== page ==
Our journey continued inland the next day with a chartered flight to Kaieteur, apparently the largest single-drop waterfall in the world *by volume* and spectacularly tall as well, at 741 feet. It’s incredibly impressive, and birding here is a secondary endeavor to the amazing scenery, but we still found time to enjoy the too-bizarre-to-be-believed Guianan Cock-of-the-rock lek along with a few other specialties like Orange-breasted Falcon and Rufous-crowned Elaenia. One of my favorites here is the adorable Golden Rocket Frog, hiding in the bromeliads at the edge of the plateau—a stunning little frog, endemic just to the Kaieteur area (a range of less than twenty square kilometers!).

Our time at the comfortable Iwokrama River Lodge was hampered somewhat by heavy rains, but we did manage to get out onto the trails and roadside and see some wonderful birds. We started with displaying Capuchinbirds, which gave us some stress as they remained hidden in the canopy, but eventually surrendered for good scope views. A nearby patch of white sand forest produced a very showy pair of Bronzy Jacamar, a male Red-shouldered Tanager, and a surprising number of Scaled Pigeons, while a flowering tree just outside our cabins was good for several hummingbirds including Rufous-throated Sapphire and both White-tailed and Green-tailed Goldenthroats! Even the common birds here are stunning: Pied Lapwings frolic around on the lawn, Large-billed Terns and Black Skimmers zip over the river, Painted Parakeets and Orange-winged Parrots and Channel-billed Toucans pose at the edge of the clearing. Somewhat more difficult were our first understory flocks, which provided a healthy dose of challenge in the form of antshrikes (Fasciated, Mouse-colored, Dusky-throated, and Cinereous), antwrens (Brown-bellied, White-flanked, and Gray), and antbirds (Dusky and Gray).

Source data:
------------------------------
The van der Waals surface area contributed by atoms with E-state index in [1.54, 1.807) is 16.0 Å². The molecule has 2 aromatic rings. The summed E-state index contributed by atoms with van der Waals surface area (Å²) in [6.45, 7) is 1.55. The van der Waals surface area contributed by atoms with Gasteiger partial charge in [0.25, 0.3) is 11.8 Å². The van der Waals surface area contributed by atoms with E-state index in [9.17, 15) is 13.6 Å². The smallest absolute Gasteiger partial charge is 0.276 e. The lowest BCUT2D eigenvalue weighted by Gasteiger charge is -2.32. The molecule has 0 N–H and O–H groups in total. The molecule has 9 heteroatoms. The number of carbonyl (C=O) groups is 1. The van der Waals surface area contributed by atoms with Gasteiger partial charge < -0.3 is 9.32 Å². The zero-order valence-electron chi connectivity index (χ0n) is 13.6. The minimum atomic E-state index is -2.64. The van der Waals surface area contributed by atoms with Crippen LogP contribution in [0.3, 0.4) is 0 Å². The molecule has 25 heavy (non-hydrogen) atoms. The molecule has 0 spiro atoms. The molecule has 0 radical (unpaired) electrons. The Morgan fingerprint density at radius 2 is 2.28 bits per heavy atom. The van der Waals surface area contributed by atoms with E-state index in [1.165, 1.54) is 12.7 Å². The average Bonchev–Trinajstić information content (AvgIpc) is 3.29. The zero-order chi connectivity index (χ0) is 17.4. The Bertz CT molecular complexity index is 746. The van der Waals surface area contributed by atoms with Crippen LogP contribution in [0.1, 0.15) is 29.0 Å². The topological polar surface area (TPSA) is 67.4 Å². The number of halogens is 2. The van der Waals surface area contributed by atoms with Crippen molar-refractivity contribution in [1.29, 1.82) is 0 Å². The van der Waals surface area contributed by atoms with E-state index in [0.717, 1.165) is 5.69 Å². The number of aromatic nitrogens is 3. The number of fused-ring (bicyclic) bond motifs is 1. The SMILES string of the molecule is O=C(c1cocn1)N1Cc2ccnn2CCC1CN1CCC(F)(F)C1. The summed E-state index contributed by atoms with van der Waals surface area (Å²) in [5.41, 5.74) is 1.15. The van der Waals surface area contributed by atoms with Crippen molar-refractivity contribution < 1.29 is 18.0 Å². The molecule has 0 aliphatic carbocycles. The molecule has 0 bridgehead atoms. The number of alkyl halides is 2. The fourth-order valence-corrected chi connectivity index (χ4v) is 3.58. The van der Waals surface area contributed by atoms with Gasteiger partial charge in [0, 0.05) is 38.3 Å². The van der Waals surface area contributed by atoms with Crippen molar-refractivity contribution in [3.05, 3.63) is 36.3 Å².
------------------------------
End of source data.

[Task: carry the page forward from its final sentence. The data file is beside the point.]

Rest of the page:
On to Atta for three nights, perhaps my favorite spot on the entire tour. The lodge is situated in a small clearing within the forest, and birding the nearby trails and roadside is excellent. Highlights are too numerous to list: the male Rose-breasted Chat that sat long enough for multiple scope views (!!!) is pretty hard to beat, but the antswarm with White-plumed and Rufous-throated Antbirds wasn’t too shabby either. And a male Blue-backed Tanager! What about the Guianan and Pied Puffbirds, Green-tailed, Great, and Paradise Jacamars, and the trio of Red-necked Woodpeckers right above us on the canopy walkway? Or the rare Long-tailed Woodcreeper that rocketed in, seemingly begging to get its photo taken?